Cycling: Perseverance key for Shane Archbold in his latest comeback

Shane Archbold in action.
Shane Archbold in action. Photo credit: Photosport

During cyclist Shane Archbold's darkest days, one thought kept him going. 

"The fact that I had no qualifications or a job to go back to," he told Newshub with a laugh. 

Archbold's latest comeback is laced with tenacity, the same way a cockroach refuses to back down no matter how many times it’s battered by a sneaker. 

After a torrid run of injuries, the collapse of his former team, and a brief stint with EvoPro Racing, the Kiwi is finally back on the World Tour. 

The 30-year old has re-joined German outfit Bora–Hansgrohe until the end of the season, brought in to provide some firepower in the lead-out train for gifted sprinters Peter Sagan, Sam Bennett and Pascal Ackermann. 

"Yeah it's definitely a good feeling, I didn’t quite give up hope but it was starting to get unrealistic."

It's a blast from the past for the man dubbed 'The Flying Mullet', after he was part of the team from 2015 to 2017. 

His flourishing partnership with Bennett was curtailed following a brutal crash at the Tour de France in 2016, where he broke his pelvis in a high-speed descent.

While he incredibly rode on to complete the stage, a bulged disc in his back soon knocked him off his feet. 

Bora decided against extending his contract due to his injury troubles, and he was left in limbo. Irish team Aqua Blue Sport came to the rescue, where he achieved four Top Ten results, as well as finishing sixth at last year’s Commonwealth Games.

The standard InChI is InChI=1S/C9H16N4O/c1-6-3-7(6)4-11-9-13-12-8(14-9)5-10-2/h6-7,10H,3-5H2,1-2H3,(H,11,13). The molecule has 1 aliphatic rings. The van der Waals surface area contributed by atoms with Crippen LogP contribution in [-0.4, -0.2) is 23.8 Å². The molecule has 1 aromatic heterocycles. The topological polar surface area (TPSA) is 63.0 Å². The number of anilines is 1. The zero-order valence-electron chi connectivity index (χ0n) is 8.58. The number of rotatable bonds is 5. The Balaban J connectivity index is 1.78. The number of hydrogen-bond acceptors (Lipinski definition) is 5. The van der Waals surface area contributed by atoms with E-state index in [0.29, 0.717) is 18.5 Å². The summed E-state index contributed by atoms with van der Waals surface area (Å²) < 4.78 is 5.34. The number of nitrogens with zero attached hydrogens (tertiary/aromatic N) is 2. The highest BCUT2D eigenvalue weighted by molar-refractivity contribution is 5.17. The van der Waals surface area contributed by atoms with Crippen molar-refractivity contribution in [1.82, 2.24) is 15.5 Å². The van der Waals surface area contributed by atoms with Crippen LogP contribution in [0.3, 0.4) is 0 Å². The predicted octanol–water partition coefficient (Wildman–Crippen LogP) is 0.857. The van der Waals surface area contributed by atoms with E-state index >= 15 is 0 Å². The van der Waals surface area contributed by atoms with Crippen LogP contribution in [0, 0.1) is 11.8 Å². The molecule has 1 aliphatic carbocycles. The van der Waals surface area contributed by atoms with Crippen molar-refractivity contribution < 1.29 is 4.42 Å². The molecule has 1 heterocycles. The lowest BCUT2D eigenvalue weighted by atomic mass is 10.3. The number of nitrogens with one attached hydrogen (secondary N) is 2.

Archbold's stability didn’t last long, with his journey taking another jagged corner. Aqua Blue suddenly folded, once again leaving him without a job, and wondering if it was the end. 

"Cycling's an unreliable career choice to take so it’s never easy. Perseverance has definitely been a big part of my life the last few years."

He went on to join EvoPro alongside New Zealand team-mate Aaron Gate, before Bora gave him the call he’d always hoped would come.  

"I assured him that if there was ever a chance for him to return to the team, then the door would always remain open.

Now he is fit again, motivated, and ready to grasp this new challenge with both hands, and it is an opportunity that we are very excited to be able to give him," explained team manager Ralph Denk. 

For Archbold, returning to his old stomping ground is an easy transition to make. 

"It would be hard to change mid-year to a team I had no contacts in. I know if I need something who to contact, rather than annoying the same person over and over again with different questions."

He's being thrown straight back into the heart of the peloton, linking up with Bennett in the Tour of Turkey on Tuesday night (NZT). 

Now that he’s back, he’s determined to make up for lost time. 

"The thought of going to reality into the real word was quite daunting so I had to persevere with the situation. 

"I definitely did think multiple times about throwing it in and finding something else to do but I've got a lot of unfinished goals and ambitions in cycling so I didn’t want to throw it away that quick."

Archbold piloted Bennett to four stage wins during the 2017 Tour of Turkey, and it’s likely he'll be the Irishman's right hand man for the rest of the season. The pair have ridden 44 races together, clocking up 123 race days on roads all over the world. 

As Archbold doesn't have a fixed program with the team yet, he could also be called in to help out three-time world champion Sagan, and Ackermann. 

He's feeling good once again, although he’s cautiously adjusting his “temperamental” body to the new equipment and set-up with the team. 

The Timaru product is well aware he’s still fighting for his job, despite reaching the top echelon of cycling once again. 

"It's only [the deal] until the end of this year, so the same situation will arise in a few months' time, looking for another job, but hopefully I can keep the people happy at Bora.”

Just like his sprawling ginger locks, it’s hard to keep Archbold contained for long.